Three Days and a Child
|Three Days and a Child|
|Directed by||Uri Zohar|
|Produced by||Amatsia Hiuni|
|Written by||Dahn Ben Amotz
|Music by||Dov Seltzer|
|Editing by||Jacques Ehrlich|
|Distributed by||Ergo Media (US)|
|Running time||90 minutes|
Three Days and a Child (Hebrew: שלושה ימים וילד, translit. Shlosha Yamim Veyeled) is a 1967 Israeli drama film directed by Uri Zohar. It is a modernist adaptation of a short story by the same name by A. B. Yehoshua and draws on the techniques and sensibilities of French New Wave cinema.
Eli (Oded Kotler) is a young graduate student in math who lives with his girlfriend in Jerusalem. He agrees to babysit Zvi (Illi Gorlitzky), the young son of his beloved former girlfriend, Noa (Judith Solé), and her husband. Eli and Zvi spend three days touring Jerusalem, as Eli relives painful memories of his life with Noa on the kibbutz and her subsequent rejection of him. Uncertain if he is the child's father, Eli's feelings towards Zvi are ambivalent and for unexplained reasons (perhaps resentment, anger, jealousy, alienation, boredom, or guilt) he plays dangerous games with the boy.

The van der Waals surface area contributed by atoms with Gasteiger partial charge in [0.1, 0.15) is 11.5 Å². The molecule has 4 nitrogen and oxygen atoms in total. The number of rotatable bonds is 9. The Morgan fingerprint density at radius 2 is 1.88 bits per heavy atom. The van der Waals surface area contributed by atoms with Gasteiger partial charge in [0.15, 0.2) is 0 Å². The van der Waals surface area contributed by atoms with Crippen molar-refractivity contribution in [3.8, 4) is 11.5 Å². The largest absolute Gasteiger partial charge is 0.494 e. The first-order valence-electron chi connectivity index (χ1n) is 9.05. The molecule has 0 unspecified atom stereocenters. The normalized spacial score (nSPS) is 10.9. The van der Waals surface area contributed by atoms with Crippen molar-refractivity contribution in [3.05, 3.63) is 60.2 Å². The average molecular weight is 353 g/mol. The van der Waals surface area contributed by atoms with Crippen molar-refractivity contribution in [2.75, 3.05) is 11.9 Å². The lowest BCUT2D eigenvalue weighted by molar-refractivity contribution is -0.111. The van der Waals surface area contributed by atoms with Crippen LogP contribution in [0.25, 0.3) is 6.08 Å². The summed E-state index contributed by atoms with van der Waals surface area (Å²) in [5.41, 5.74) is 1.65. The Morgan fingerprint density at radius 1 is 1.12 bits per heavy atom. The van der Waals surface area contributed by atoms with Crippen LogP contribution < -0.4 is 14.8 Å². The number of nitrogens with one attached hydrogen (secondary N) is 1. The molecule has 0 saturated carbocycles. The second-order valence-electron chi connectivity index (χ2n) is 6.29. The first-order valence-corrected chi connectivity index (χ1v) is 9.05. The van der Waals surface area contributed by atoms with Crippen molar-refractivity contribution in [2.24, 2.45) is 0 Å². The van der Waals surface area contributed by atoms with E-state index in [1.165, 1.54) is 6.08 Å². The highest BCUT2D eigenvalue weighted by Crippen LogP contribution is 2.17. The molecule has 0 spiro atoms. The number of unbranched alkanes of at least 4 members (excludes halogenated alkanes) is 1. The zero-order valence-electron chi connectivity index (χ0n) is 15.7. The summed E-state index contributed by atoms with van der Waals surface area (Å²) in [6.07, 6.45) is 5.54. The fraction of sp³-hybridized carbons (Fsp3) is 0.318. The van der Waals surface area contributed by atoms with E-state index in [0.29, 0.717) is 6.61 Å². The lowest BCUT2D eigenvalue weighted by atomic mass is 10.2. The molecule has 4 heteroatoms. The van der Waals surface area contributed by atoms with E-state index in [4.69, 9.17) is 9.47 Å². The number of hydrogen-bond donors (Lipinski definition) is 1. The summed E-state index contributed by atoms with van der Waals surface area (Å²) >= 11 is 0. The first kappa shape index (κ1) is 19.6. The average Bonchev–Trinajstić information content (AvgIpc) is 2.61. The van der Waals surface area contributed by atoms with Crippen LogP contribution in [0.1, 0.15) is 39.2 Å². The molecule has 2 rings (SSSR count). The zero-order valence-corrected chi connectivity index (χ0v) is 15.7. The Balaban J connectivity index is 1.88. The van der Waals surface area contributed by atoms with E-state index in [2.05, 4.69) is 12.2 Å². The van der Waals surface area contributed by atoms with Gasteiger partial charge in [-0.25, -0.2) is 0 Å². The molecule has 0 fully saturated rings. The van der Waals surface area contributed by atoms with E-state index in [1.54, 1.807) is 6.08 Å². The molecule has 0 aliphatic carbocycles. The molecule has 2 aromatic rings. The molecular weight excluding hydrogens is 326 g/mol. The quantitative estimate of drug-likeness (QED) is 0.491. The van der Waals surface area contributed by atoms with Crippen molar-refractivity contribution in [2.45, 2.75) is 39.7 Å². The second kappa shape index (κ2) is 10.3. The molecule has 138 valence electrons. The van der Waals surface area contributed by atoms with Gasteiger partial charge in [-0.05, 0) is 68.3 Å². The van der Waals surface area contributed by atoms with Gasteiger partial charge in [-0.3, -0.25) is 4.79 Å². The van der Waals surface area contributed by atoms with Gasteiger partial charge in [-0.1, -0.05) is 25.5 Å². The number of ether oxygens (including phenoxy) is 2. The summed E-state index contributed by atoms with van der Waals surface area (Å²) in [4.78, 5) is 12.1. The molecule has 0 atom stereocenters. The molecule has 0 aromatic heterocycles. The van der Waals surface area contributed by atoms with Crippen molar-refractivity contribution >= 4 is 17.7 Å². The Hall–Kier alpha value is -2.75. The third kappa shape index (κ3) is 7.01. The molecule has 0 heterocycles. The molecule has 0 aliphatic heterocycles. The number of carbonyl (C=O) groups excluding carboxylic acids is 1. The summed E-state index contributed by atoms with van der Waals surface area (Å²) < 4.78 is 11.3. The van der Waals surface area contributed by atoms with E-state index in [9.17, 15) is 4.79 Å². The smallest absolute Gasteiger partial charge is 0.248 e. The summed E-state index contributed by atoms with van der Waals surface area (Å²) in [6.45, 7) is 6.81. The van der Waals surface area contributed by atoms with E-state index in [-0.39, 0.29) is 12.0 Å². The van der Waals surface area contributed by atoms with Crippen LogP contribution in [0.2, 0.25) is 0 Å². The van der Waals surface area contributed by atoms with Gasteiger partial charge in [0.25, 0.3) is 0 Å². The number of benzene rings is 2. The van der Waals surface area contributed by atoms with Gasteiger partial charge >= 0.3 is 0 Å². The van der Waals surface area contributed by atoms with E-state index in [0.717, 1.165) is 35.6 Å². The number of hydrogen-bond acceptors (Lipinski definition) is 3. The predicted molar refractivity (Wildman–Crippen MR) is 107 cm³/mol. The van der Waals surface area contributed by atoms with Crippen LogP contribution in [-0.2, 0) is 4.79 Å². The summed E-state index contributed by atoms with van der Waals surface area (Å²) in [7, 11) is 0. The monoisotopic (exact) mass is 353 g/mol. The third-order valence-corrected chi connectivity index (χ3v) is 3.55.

- Oded Kotler - Eli
- Shai Oshorov - Shuy
- Judith Solé - Noa
- Misha Asherov - Shuy's father
- Illi Gorlitzky - Zvi
- Germaine Unikovsky - Yael (as Jermain Unikovsky)
- Stella Ivni - Neighbor
- Baruch David - Neighbor's husband
- Shoshana Doar - Yael's mother
- Nissan Yatir - Yael's father
According to one student of Israeli film, Three Days and a Child "ostensibly . . .sets up a dichotomy between [Eli's] alienated life in Jerusalem and the kibbutz idyll. His life in the city is characterized by loneliness, despair, estrangement from his lover and a mise-en-scène that stresses desolation, graves and thorns. In the hero’s consciousness, his kibbutz past is a memory of first love, flowering fields and flowing water. Yet . . . this perception of the protagonist is not so clear cut: life in the kibbutz wasn’t so harmonious, whereas his life in Jerusalem was not so terrible."
Three Days and a Child was a great success, critically and commercially, selling some 308,000 tickets. It was entered into the 1967 Cannes Film Festival where it was nominated for Best Film and Oded Kotler won the award for Best Actor. 
- Judd Ne'eman, "Israeli Cinema," in Oliver Leaman, ed., Companion Encyclopedia of Middle Eastern and North African Film (Routledge, 2001), p. 311.
- Eldad Kedem, The Kibbutz and Israeli Cinema: Deterritorializing Representation and Ideology (PhD, University of Amsterdam, 2007), p. 78 (retrieved November 12, 2012).
- "Festival de Cannes: Three Days and a Child". festival-cannes.com. Retrieved 2009-03-10.